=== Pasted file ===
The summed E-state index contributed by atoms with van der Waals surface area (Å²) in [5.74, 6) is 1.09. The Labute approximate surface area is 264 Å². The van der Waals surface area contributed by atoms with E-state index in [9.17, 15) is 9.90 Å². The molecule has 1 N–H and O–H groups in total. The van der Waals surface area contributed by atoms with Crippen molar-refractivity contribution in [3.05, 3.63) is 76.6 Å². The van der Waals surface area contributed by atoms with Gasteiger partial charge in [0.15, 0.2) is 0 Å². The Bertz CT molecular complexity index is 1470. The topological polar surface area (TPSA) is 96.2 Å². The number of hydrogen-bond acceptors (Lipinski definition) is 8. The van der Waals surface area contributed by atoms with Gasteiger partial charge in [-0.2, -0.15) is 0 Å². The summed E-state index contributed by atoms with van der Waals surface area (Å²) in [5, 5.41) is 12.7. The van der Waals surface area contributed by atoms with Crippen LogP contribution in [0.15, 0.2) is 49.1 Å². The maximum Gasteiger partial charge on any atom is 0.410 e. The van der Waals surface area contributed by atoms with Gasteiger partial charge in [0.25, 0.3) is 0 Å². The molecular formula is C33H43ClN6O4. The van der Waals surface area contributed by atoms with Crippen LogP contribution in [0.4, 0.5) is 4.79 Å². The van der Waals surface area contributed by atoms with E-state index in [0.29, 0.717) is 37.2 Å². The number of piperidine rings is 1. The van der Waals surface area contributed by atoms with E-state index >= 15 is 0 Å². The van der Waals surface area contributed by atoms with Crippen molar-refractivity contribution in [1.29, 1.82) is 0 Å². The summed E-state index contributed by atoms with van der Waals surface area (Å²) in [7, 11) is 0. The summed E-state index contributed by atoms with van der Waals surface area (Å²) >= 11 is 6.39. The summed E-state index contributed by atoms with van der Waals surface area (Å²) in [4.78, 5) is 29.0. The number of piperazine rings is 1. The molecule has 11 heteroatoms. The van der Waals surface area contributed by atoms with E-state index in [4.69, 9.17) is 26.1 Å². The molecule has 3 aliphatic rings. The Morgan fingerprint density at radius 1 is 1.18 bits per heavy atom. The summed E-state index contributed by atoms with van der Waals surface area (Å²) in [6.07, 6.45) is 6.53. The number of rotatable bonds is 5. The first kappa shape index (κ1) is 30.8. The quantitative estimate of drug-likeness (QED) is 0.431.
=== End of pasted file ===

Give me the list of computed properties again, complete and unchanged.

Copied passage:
The summed E-state index contributed by atoms with van der Waals surface area (Å²) in [5.74, 6) is 1.09. The Labute approximate surface area is 264 Å². The van der Waals surface area contributed by atoms with E-state index in [9.17, 15) is 9.90 Å². The molecule has 1 N–H and O–H groups in total. The van der Waals surface area contributed by atoms with Crippen molar-refractivity contribution in [3.05, 3.63) is 76.6 Å². The van der Waals surface area contributed by atoms with Gasteiger partial charge in [0.15, 0.2) is 0 Å². The Bertz CT molecular complexity index is 1470. The topological polar surface area (TPSA) is 96.2 Å². The number of hydrogen-bond acceptors (Lipinski definition) is 8. The van der Waals surface area contributed by atoms with Gasteiger partial charge in [-0.2, -0.15) is 0 Å². The summed E-state index contributed by atoms with van der Waals surface area (Å²) in [5, 5.41) is 12.7. The van der Waals surface area contributed by atoms with Crippen LogP contribution in [0.15, 0.2) is 49.1 Å². The maximum Gasteiger partial charge on any atom is 0.410 e. The van der Waals surface area contributed by atoms with Gasteiger partial charge in [0.25, 0.3) is 0 Å². The molecular formula is C33H43ClN6O4. The van der Waals surface area contributed by atoms with Crippen LogP contribution in [0.4, 0.5) is 4.79 Å². The van der Waals surface area contributed by atoms with E-state index in [0.29, 0.717) is 37.2 Å². The number of piperidine rings is 1. The van der Waals surface area contributed by atoms with E-state index >= 15 is 0 Å². The van der Waals surface area contributed by atoms with Crippen molar-refractivity contribution in [1.29, 1.82) is 0 Å². The summed E-state index contributed by atoms with van der Waals surface area (Å²) in [7, 11) is 0. The summed E-state index contributed by atoms with van der Waals surface area (Å²) >= 11 is 6.39. The summed E-state index contributed by atoms with van der Waals surface area (Å²) in [4.78, 5) is 29.0. The number of piperazine rings is 1. The molecule has 11 heteroatoms. The van der Waals surface area contributed by atoms with E-state index in [4.69, 9.17) is 26.1 Å². The molecule has 3 aliphatic rings. The Morgan fingerprint density at radius 1 is 1.18 bits per heavy atom. The summed E-state index contributed by atoms with van der Waals surface area (Å²) in [6.07, 6.45) is 6.53. The number of rotatable bonds is 5. The first kappa shape index (κ1) is 30.8. The quantitative estimate of drug-likeness (QED) is 0.431.